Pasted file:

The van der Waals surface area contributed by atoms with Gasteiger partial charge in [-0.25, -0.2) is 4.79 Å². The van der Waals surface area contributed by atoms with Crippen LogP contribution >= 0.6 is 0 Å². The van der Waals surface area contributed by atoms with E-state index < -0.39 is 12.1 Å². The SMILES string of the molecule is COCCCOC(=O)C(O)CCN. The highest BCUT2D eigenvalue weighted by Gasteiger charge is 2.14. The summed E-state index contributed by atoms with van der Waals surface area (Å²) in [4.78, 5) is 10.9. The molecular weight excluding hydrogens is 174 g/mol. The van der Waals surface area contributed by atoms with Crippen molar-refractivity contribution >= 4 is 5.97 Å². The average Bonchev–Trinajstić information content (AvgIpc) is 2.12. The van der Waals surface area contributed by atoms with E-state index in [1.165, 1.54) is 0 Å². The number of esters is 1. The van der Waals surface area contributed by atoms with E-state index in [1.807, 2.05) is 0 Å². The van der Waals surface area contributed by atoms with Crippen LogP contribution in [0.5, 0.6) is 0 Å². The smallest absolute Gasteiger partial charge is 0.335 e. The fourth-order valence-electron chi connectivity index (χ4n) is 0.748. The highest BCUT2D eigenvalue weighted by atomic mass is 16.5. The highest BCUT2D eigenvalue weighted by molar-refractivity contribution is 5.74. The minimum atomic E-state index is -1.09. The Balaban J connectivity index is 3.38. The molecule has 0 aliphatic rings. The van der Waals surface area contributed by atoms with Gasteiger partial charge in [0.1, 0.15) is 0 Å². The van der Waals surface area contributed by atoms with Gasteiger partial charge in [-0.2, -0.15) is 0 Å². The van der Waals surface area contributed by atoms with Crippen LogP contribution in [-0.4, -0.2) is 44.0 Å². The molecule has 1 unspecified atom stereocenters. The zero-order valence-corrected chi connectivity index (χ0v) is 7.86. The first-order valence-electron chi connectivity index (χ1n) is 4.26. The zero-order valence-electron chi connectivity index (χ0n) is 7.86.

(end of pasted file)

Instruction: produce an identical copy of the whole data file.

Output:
The van der Waals surface area contributed by atoms with Gasteiger partial charge in [-0.25, -0.2) is 4.79 Å². The van der Waals surface area contributed by atoms with Crippen LogP contribution >= 0.6 is 0 Å². The van der Waals surface area contributed by atoms with E-state index < -0.39 is 12.1 Å². The SMILES string of the molecule is COCCCOC(=O)C(O)CCN. The highest BCUT2D eigenvalue weighted by Gasteiger charge is 2.14. The summed E-state index contributed by atoms with van der Waals surface area (Å²) in [4.78, 5) is 10.9. The molecular weight excluding hydrogens is 174 g/mol. The van der Waals surface area contributed by atoms with Crippen molar-refractivity contribution >= 4 is 5.97 Å². The average Bonchev–Trinajstić information content (AvgIpc) is 2.12. The van der Waals surface area contributed by atoms with E-state index in [1.165, 1.54) is 0 Å². The number of esters is 1. The van der Waals surface area contributed by atoms with E-state index in [1.807, 2.05) is 0 Å². The van der Waals surface area contributed by atoms with Crippen LogP contribution in [0.5, 0.6) is 0 Å². The smallest absolute Gasteiger partial charge is 0.335 e. The fourth-order valence-electron chi connectivity index (χ4n) is 0.748. The highest BCUT2D eigenvalue weighted by atomic mass is 16.5. The highest BCUT2D eigenvalue weighted by molar-refractivity contribution is 5.74. The minimum atomic E-state index is -1.09. The Balaban J connectivity index is 3.38. The molecule has 0 aliphatic rings. The van der Waals surface area contributed by atoms with Gasteiger partial charge in [0.1, 0.15) is 0 Å². The van der Waals surface area contributed by atoms with Gasteiger partial charge in [-0.2, -0.15) is 0 Å². The van der Waals surface area contributed by atoms with Crippen LogP contribution in [-0.4, -0.2) is 44.0 Å². The molecule has 1 unspecified atom stereocenters. The zero-order valence-corrected chi connectivity index (χ0v) is 7.86. The first-order valence-electron chi connectivity index (χ1n) is 4.26. The zero-order valence-electron chi connectivity index (χ0n) is 7.86.